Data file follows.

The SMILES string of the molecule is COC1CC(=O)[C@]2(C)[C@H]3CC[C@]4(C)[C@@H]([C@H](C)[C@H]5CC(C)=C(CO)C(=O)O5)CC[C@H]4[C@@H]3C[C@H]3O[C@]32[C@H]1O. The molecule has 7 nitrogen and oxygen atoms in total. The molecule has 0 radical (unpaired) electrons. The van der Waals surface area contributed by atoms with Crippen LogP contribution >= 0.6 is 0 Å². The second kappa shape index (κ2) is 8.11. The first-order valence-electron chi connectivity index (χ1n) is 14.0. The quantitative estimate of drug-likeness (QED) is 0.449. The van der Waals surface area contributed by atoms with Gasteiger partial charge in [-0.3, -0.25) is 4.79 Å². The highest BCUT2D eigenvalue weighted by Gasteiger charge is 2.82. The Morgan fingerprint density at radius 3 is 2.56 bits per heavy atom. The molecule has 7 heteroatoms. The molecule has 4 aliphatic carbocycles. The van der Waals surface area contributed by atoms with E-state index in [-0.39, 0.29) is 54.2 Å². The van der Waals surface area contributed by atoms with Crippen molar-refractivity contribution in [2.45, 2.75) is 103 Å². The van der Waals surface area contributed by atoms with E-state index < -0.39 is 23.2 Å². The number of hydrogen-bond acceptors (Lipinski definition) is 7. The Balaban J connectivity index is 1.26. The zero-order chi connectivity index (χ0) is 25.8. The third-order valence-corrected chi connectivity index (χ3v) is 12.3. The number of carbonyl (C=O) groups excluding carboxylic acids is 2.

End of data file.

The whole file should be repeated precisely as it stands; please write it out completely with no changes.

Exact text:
The SMILES string of the molecule is COC1CC(=O)[C@]2(C)[C@H]3CC[C@]4(C)[C@@H]([C@H](C)[C@H]5CC(C)=C(CO)C(=O)O5)CC[C@H]4[C@@H]3C[C@H]3O[C@]32[C@H]1O. The molecule has 7 nitrogen and oxygen atoms in total. The molecule has 0 radical (unpaired) electrons. The van der Waals surface area contributed by atoms with Crippen LogP contribution >= 0.6 is 0 Å². The second kappa shape index (κ2) is 8.11. The first-order valence-electron chi connectivity index (χ1n) is 14.0. The quantitative estimate of drug-likeness (QED) is 0.449. The van der Waals surface area contributed by atoms with Gasteiger partial charge in [-0.3, -0.25) is 4.79 Å². The highest BCUT2D eigenvalue weighted by Gasteiger charge is 2.82. The Morgan fingerprint density at radius 3 is 2.56 bits per heavy atom. The molecule has 7 heteroatoms. The molecule has 4 aliphatic carbocycles. The van der Waals surface area contributed by atoms with E-state index in [-0.39, 0.29) is 54.2 Å². The van der Waals surface area contributed by atoms with Crippen molar-refractivity contribution in [2.45, 2.75) is 103 Å². The van der Waals surface area contributed by atoms with E-state index < -0.39 is 23.2 Å². The number of hydrogen-bond acceptors (Lipinski definition) is 7. The Balaban J connectivity index is 1.26. The zero-order chi connectivity index (χ0) is 25.8. The third-order valence-corrected chi connectivity index (χ3v) is 12.3. The number of carbonyl (C=O) groups excluding carboxylic acids is 2.